Weather is different and climate changes. So do my bonsai soil mixtures. There will be a full theme about repotting shohin bonsai in the end of the month, ready for the repotting season. This you can see (if you are a subscribing member) in the Bonsai Video Studio. I will go through different repotting stages, soil mixtures and their influence on the bonsai design. But that’s two weeks ahead or so.
Back to the changes of the climate. 2017 was extremely wet. Raining cats and dogs day in and day out. And doesn’t seem to change soon no matter what Mr. trump says 🙂 Well, we never know but have to take precautions. Therefore I am adjusting my soil blending this season for some trees.
The very wet weather was bad for some shohin bonsai that had a not so well draining soil. Normally shohin dries out pretty fast, but this didn’t happen very often the past season. Resulting in collapsed soil structures and roots that partly rotted. This have to be corrected, else the life of the trees are in danger at worst. But also the overall performance of the trees healthy growth and ability to produce a dense ramification will be set back.
For many years I have avoided Akadama as a soil component because it wasn’t necessary for the climate here, and roots developed well without. Now this have to change. Akadama (and soils with same structure) have some great benefits for growing roots with a dense structure. But it also have some disadvantages, breaking down too fast if in a poor quality not leaving any room for the life important oxygen. Instead I have used a lot of grid and oxygen adding components so far with a good quality organic soil added. This has worked great so far for shohin and middle-sized trees.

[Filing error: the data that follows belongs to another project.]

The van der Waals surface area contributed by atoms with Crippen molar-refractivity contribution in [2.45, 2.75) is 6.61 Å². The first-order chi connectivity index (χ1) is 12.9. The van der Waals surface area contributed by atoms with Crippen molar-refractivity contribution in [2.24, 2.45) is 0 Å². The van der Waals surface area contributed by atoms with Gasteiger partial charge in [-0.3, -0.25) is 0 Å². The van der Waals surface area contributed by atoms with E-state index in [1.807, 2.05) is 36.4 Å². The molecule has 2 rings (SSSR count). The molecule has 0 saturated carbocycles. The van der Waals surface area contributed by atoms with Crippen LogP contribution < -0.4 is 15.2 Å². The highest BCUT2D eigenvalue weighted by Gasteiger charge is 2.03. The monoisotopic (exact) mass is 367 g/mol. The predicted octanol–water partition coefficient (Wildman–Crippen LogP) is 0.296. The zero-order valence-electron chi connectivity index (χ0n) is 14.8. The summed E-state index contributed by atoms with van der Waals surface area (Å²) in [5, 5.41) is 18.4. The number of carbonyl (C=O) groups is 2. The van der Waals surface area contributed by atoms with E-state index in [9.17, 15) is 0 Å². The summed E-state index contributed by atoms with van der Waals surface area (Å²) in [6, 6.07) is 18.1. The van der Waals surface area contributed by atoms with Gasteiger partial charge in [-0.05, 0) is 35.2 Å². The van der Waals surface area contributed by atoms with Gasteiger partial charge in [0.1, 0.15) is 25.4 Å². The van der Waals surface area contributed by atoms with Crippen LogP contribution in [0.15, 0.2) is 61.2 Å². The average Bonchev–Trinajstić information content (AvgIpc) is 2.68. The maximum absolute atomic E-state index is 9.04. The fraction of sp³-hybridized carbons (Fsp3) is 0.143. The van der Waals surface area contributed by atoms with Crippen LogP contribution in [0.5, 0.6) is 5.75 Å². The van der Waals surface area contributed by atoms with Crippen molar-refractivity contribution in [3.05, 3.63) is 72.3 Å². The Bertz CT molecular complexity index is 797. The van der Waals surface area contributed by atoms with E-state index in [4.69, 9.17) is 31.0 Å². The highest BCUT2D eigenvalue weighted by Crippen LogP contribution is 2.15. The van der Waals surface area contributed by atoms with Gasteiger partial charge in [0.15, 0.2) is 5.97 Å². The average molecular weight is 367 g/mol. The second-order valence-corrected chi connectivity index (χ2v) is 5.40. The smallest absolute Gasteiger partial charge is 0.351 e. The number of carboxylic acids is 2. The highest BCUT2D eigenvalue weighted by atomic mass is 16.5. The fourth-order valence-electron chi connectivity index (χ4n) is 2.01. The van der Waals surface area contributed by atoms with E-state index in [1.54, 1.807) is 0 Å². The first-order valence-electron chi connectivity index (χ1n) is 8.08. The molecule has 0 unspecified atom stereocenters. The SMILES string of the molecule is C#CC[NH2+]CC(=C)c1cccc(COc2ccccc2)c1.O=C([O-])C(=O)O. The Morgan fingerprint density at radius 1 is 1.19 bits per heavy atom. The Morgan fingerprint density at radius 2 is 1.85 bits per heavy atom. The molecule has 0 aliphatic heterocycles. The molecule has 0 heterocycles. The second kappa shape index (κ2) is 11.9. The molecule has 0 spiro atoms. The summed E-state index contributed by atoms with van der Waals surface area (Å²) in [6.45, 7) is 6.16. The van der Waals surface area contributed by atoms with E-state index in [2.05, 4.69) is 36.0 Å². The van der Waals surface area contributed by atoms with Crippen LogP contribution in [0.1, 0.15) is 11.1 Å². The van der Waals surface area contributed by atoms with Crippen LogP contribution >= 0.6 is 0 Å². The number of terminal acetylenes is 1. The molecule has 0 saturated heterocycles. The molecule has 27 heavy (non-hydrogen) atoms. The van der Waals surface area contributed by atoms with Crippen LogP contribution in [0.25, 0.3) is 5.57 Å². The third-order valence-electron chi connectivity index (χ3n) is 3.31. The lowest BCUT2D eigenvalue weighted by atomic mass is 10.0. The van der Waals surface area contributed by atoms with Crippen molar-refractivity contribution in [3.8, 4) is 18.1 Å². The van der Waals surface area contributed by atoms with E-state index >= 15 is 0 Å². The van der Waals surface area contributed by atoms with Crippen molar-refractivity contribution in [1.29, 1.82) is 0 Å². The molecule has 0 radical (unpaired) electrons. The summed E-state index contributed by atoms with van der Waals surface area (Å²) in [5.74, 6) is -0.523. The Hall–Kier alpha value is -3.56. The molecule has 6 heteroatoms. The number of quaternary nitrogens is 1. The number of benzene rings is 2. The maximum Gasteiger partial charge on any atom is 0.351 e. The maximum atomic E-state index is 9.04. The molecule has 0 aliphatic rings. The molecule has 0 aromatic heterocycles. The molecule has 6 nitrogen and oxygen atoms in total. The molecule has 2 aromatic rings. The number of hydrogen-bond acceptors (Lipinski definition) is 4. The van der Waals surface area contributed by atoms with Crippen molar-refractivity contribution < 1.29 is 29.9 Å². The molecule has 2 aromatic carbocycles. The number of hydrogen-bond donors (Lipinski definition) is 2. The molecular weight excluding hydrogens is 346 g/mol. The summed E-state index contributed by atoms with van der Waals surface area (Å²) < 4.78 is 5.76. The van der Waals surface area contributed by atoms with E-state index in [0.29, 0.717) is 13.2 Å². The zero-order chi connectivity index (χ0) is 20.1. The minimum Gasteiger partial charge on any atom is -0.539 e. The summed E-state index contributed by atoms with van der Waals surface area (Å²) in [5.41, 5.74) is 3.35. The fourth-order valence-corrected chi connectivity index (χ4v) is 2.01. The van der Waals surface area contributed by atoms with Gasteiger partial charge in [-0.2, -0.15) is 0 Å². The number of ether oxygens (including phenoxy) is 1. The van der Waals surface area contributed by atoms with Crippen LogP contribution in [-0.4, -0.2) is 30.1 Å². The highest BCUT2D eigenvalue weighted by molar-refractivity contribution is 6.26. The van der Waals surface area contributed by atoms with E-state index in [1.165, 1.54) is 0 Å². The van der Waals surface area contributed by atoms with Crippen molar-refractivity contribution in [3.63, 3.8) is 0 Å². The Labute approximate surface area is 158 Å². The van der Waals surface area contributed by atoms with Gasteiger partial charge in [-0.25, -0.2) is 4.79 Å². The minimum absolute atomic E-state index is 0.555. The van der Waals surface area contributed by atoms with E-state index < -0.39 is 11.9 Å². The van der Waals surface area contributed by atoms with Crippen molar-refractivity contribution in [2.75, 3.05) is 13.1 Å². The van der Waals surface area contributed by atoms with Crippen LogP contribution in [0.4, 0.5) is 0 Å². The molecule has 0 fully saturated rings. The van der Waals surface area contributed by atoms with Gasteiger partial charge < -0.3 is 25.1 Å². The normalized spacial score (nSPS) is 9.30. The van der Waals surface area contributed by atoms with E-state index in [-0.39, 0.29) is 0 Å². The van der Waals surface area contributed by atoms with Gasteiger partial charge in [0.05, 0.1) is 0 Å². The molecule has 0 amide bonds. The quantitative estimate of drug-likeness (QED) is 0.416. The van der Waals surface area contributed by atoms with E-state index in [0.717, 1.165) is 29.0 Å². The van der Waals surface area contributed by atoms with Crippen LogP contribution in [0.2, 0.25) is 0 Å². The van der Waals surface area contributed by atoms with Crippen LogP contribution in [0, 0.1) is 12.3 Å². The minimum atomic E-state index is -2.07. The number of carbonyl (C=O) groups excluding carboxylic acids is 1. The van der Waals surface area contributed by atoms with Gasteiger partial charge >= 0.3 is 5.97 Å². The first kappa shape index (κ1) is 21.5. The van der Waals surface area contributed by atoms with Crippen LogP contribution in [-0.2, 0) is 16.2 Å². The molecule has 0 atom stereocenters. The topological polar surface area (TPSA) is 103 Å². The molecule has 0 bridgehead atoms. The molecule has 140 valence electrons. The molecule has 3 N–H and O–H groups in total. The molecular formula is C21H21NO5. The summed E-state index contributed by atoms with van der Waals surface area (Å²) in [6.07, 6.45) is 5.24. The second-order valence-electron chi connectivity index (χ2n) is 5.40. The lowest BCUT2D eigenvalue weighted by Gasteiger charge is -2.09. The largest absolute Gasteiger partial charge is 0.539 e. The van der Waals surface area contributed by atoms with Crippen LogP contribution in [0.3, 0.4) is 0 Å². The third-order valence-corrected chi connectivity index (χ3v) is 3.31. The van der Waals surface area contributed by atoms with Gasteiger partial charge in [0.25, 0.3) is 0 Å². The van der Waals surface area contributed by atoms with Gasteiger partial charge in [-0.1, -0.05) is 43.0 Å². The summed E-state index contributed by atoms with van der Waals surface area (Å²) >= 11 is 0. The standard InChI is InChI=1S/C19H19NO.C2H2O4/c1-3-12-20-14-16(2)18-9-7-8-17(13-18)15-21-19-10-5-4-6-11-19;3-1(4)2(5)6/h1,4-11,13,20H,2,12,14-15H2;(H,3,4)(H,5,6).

Now I must realize this have to change. There are great substitutes for Akadama with the same important structure letting oxygen in a high amount being present. A key feature of Akadama is its ability to hold water and nutrients and slowly releasing these. The same is the truth for good quality organic soils. These soils are just not lasting as long as a fine quality Akadama. The difference is in the nature of Akadama as a mineral having a structure that lets roots growth through and dividing roots in a fine pattern. This doesn’t happen the same way with organic soils, but can be achieved with the right soil mixture. Anyway, I am now introducing a Akadama substitute (with exactly the same structural important features) produced locally. Same mineral with same important pores and ability to be divided by growing roots and building up a dense and fine root structure. With the bonus that it is much cheaper, because it is produced locally. This also saves the planet a bit when avoiding transport from the other side of the world. Looking forward to a great growing season with spring not so far away. Watch the Bonsai Video Studio for more information when the theme about shohin repotting is released later this month.